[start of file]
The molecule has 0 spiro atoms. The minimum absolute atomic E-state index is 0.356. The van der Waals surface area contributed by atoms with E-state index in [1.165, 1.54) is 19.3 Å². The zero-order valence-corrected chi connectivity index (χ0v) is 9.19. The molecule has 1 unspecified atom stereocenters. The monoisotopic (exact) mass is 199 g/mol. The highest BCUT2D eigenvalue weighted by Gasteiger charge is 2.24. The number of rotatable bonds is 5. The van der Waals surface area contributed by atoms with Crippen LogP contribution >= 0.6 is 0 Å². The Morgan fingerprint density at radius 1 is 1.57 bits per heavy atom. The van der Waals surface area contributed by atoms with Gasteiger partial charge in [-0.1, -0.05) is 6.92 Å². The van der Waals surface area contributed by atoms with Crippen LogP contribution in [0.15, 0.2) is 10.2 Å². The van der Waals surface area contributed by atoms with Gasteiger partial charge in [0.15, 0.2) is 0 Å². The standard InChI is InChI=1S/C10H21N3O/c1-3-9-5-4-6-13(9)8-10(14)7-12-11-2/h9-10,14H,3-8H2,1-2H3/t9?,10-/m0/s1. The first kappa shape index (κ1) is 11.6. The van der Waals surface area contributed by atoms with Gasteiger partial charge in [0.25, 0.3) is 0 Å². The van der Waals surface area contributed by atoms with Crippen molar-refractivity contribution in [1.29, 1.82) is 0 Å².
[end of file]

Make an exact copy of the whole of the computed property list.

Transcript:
The molecule has 0 spiro atoms. The minimum absolute atomic E-state index is 0.356. The van der Waals surface area contributed by atoms with E-state index in [1.165, 1.54) is 19.3 Å². The zero-order valence-corrected chi connectivity index (χ0v) is 9.19. The molecule has 1 unspecified atom stereocenters. The monoisotopic (exact) mass is 199 g/mol. The highest BCUT2D eigenvalue weighted by Gasteiger charge is 2.24. The number of rotatable bonds is 5. The van der Waals surface area contributed by atoms with Crippen LogP contribution >= 0.6 is 0 Å². The Morgan fingerprint density at radius 1 is 1.57 bits per heavy atom. The van der Waals surface area contributed by atoms with Gasteiger partial charge in [-0.1, -0.05) is 6.92 Å². The van der Waals surface area contributed by atoms with Crippen LogP contribution in [0.15, 0.2) is 10.2 Å². The van der Waals surface area contributed by atoms with Gasteiger partial charge in [0.15, 0.2) is 0 Å². The standard InChI is InChI=1S/C10H21N3O/c1-3-9-5-4-6-13(9)8-10(14)7-12-11-2/h9-10,14H,3-8H2,1-2H3/t9?,10-/m0/s1. The first kappa shape index (κ1) is 11.6. The van der Waals surface area contributed by atoms with Gasteiger partial charge in [0.25, 0.3) is 0 Å². The van der Waals surface area contributed by atoms with Crippen molar-refractivity contribution in [1.29, 1.82) is 0 Å².